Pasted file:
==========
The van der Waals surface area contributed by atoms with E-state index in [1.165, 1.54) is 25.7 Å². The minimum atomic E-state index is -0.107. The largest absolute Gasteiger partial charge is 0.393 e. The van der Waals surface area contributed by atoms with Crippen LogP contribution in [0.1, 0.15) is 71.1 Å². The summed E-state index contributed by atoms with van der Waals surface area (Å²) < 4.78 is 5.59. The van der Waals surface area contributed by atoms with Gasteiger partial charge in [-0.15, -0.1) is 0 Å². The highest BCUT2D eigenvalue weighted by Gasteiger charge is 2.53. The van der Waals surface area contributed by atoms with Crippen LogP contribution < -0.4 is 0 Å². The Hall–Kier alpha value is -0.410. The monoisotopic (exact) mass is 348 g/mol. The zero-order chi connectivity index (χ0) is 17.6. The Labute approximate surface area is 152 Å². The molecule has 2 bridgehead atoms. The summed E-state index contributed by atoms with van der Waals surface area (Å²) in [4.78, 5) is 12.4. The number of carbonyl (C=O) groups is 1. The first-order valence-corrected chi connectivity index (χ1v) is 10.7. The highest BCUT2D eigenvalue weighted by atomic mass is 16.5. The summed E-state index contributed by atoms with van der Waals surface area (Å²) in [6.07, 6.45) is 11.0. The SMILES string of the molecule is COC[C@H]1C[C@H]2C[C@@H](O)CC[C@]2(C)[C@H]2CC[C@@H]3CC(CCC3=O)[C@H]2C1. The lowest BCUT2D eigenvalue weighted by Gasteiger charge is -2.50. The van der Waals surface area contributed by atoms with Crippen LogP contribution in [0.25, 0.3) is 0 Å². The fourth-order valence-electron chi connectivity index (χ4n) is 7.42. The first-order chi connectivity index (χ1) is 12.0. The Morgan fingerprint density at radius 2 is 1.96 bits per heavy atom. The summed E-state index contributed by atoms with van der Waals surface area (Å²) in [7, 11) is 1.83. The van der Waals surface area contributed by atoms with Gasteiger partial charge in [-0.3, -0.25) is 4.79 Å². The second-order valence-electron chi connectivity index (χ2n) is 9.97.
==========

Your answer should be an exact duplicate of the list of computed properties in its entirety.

The van der Waals surface area contributed by atoms with E-state index in [1.165, 1.54) is 25.7 Å². The minimum atomic E-state index is -0.107. The largest absolute Gasteiger partial charge is 0.393 e. The van der Waals surface area contributed by atoms with Crippen LogP contribution in [0.1, 0.15) is 71.1 Å². The summed E-state index contributed by atoms with van der Waals surface area (Å²) < 4.78 is 5.59. The van der Waals surface area contributed by atoms with Gasteiger partial charge in [-0.15, -0.1) is 0 Å². The highest BCUT2D eigenvalue weighted by Gasteiger charge is 2.53. The van der Waals surface area contributed by atoms with Crippen LogP contribution < -0.4 is 0 Å². The Hall–Kier alpha value is -0.410. The monoisotopic (exact) mass is 348 g/mol. The zero-order chi connectivity index (χ0) is 17.6. The Labute approximate surface area is 152 Å². The molecule has 2 bridgehead atoms. The summed E-state index contributed by atoms with van der Waals surface area (Å²) in [4.78, 5) is 12.4. The number of carbonyl (C=O) groups is 1. The first-order valence-corrected chi connectivity index (χ1v) is 10.7. The highest BCUT2D eigenvalue weighted by atomic mass is 16.5. The summed E-state index contributed by atoms with van der Waals surface area (Å²) in [6.07, 6.45) is 11.0. The SMILES string of the molecule is COC[C@H]1C[C@H]2C[C@@H](O)CC[C@]2(C)[C@H]2CC[C@@H]3CC(CCC3=O)[C@H]2C1. The lowest BCUT2D eigenvalue weighted by Gasteiger charge is -2.50. The van der Waals surface area contributed by atoms with Crippen LogP contribution in [0.25, 0.3) is 0 Å². The fourth-order valence-electron chi connectivity index (χ4n) is 7.42. The first-order chi connectivity index (χ1) is 12.0. The Morgan fingerprint density at radius 2 is 1.96 bits per heavy atom. The summed E-state index contributed by atoms with van der Waals surface area (Å²) in [7, 11) is 1.83. The van der Waals surface area contributed by atoms with Gasteiger partial charge in [-0.3, -0.25) is 4.79 Å². The second-order valence-electron chi connectivity index (χ2n) is 9.97.